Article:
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Coronavirus

China snubs WHO's call for second study on COVID-19 origins

Chinese participant in first probe hints other countries may have leaked virus

Zeng Yixin, vice minister of China's National Health Commission, on July 22 complained that calls by the WHO for a second probe of the origins of COVID-19 were driven by *political interference."   © Reuters

SHANGHAI -- Chinese officials on Thursday rejected a proposal by the World Health Organization for a second study to trace the origins of the coronavirus pandemic, including the possibility that the virus escaped from a laboratory in Wuhan, calling it political and biased.

Beijing insisted that it had fully cooperated with the WHO's team of international experts dispatched to Wuhan earlier this year, and that it stood by the joint report released in March, which failed to identify the animal source of the virus or how it infected the human population.

China cannot accept the second-phase investigation by the WHO, said a top health official because the proposal was compromised by political manipulation and disrespect for scientific facts. The remark appears to be aimed at the U.S., which has called for a deeper probe.

"We hope the WHO can carefully consider the advice by Chinese scientists [and] take investigating the origin of the COVID-19 virus as a scientific question, free from political interference," Zeng Yixin, deputy head of the National Health Commission said at a live news briefing together with other top officials.

Zeng was responding to a call last week by WHO Director General Tedros Adhanom Ghebreyesus for detailed studies, including audits of laboratories and research institutions in Wuhan, where the first human infections were identified in December 2019. Among the reasons cited by the head of the WHO for the follow-up investigation was insufficient raw data.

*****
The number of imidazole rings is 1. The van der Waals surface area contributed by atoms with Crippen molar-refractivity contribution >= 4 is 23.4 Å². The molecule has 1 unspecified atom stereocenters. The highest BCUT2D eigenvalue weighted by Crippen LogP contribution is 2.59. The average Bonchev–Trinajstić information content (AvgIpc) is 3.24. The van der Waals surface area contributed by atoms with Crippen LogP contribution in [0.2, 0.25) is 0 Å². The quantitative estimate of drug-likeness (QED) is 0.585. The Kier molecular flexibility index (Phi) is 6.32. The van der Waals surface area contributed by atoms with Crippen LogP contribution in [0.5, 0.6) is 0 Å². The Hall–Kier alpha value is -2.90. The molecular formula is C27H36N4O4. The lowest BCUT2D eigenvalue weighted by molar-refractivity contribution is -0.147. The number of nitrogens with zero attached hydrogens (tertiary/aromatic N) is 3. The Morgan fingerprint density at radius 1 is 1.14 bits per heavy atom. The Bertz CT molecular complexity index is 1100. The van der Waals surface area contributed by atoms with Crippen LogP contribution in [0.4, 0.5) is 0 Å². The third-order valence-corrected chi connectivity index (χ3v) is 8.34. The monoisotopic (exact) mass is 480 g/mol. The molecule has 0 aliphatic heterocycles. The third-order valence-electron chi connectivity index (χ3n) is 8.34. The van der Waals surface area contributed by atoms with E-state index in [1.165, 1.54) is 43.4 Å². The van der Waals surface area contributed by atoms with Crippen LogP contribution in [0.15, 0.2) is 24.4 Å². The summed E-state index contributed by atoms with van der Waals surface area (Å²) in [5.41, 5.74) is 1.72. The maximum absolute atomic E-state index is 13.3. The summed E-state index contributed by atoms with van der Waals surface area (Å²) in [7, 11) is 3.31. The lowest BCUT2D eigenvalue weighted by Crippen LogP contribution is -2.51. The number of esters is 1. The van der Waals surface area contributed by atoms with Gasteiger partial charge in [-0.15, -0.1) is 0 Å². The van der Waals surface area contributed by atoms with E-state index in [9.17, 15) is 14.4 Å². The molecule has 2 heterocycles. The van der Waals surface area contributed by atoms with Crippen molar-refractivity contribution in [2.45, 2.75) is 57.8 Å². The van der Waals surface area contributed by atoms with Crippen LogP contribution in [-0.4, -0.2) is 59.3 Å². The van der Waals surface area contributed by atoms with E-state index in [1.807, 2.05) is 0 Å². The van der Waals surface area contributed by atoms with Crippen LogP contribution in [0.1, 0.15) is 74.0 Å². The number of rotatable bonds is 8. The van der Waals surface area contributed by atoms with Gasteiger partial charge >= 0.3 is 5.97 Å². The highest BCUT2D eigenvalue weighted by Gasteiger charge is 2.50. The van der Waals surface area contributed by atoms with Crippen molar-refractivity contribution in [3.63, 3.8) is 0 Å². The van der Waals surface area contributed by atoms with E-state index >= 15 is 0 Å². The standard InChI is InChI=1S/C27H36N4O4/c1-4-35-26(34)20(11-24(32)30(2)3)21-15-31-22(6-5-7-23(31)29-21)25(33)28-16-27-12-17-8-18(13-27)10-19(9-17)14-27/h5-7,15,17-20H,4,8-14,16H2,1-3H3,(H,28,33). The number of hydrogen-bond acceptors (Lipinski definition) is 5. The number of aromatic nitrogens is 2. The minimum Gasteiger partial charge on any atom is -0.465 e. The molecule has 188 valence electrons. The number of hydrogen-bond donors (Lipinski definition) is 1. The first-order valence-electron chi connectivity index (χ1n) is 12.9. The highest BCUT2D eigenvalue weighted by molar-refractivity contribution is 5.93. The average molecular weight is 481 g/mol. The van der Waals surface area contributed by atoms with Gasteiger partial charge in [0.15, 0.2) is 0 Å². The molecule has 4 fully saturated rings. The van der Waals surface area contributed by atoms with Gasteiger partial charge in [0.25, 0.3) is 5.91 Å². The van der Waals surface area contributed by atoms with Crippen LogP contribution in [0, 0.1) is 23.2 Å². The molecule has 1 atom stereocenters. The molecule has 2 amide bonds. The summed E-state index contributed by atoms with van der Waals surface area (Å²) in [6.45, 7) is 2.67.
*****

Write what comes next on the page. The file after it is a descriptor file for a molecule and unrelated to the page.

The joint report has been questioned by experts worldwide for ruling out the possibility of virus leak from the Wuhan Institute of Virology, which handled viruses for vaccine development.

U.S. President Joe Biden ordered officials in May to intensify their investigation into the origins of the COVID-19 by prodding China for more data. He said the U.S. was looking at two possibilities: that the virus emerged from human contact with an infected animal, or that it escaped in a laboratory accident.

Liang Wannian, the Chinese official who took part in the WHO joint study, dismissed the Wuhan lab leak theory on Thursday, saying international experts had visited the facilities at the institute and ruled them out as the origin of the virus. They also probed the Huanan Wet Market nearby, where earlier human infections were detected, but found nothing. Liang suggested that studies should be conducted in other countries using the same lab leak theory.

China also maintained that it had shared with the WHO experts clinical data on early COVID-19 patients, epidemiological studies and lab test results, but that making copies of such information was not allowed under the country's privacy rules.

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